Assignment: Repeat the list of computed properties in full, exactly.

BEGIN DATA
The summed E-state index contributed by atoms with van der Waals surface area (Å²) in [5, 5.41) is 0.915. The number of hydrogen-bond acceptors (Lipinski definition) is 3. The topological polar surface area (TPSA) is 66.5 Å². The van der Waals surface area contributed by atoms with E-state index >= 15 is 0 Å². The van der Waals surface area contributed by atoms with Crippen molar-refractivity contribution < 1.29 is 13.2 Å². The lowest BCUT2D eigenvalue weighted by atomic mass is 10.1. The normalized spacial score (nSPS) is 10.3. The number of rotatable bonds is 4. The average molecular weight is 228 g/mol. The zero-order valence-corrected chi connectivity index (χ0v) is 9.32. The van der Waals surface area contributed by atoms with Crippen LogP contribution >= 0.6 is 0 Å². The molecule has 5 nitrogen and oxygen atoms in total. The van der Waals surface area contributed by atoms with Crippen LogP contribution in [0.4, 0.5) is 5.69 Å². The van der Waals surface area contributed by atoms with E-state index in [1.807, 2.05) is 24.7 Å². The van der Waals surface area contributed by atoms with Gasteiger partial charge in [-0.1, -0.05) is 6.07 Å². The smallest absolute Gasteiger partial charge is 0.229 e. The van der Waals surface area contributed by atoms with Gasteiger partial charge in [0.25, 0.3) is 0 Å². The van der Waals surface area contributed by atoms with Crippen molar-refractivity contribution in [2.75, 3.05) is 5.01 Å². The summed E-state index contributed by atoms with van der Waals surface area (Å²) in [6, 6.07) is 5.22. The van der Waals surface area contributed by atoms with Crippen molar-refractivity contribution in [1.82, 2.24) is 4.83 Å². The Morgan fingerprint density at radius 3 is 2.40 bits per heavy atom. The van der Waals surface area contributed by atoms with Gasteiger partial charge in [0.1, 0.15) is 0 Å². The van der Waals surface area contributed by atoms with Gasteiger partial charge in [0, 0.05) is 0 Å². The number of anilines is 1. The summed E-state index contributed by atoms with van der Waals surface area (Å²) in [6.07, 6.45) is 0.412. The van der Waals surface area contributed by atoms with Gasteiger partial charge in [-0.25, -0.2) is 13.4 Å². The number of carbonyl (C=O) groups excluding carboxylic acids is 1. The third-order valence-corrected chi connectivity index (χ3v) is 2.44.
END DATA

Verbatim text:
The summed E-state index contributed by atoms with van der Waals surface area (Å²) in [5, 5.41) is 0.915. The number of hydrogen-bond acceptors (Lipinski definition) is 3. The topological polar surface area (TPSA) is 66.5 Å². The van der Waals surface area contributed by atoms with E-state index >= 15 is 0 Å². The van der Waals surface area contributed by atoms with Crippen molar-refractivity contribution < 1.29 is 13.2 Å². The lowest BCUT2D eigenvalue weighted by atomic mass is 10.1. The normalized spacial score (nSPS) is 10.3. The number of rotatable bonds is 4. The average molecular weight is 228 g/mol. The zero-order valence-corrected chi connectivity index (χ0v) is 9.32. The van der Waals surface area contributed by atoms with Crippen LogP contribution >= 0.6 is 0 Å². The molecule has 5 nitrogen and oxygen atoms in total. The van der Waals surface area contributed by atoms with Crippen LogP contribution in [0.4, 0.5) is 5.69 Å². The van der Waals surface area contributed by atoms with E-state index in [1.807, 2.05) is 24.7 Å². The van der Waals surface area contributed by atoms with Gasteiger partial charge in [-0.1, -0.05) is 6.07 Å². The smallest absolute Gasteiger partial charge is 0.229 e. The van der Waals surface area contributed by atoms with Gasteiger partial charge in [0.25, 0.3) is 0 Å². The van der Waals surface area contributed by atoms with Crippen molar-refractivity contribution in [2.75, 3.05) is 5.01 Å². The summed E-state index contributed by atoms with van der Waals surface area (Å²) in [6, 6.07) is 5.22. The van der Waals surface area contributed by atoms with Crippen molar-refractivity contribution in [1.82, 2.24) is 4.83 Å². The Morgan fingerprint density at radius 3 is 2.40 bits per heavy atom. The van der Waals surface area contributed by atoms with Gasteiger partial charge in [0.1, 0.15) is 0 Å². The van der Waals surface area contributed by atoms with Gasteiger partial charge in [0, 0.05) is 0 Å². The number of anilines is 1. The summed E-state index contributed by atoms with van der Waals surface area (Å²) in [6.07, 6.45) is 0.412. The van der Waals surface area contributed by atoms with Gasteiger partial charge in [-0.25, -0.2) is 13.4 Å². The number of carbonyl (C=O) groups excluding carboxylic acids is 1. The third-order valence-corrected chi connectivity index (χ3v) is 2.44.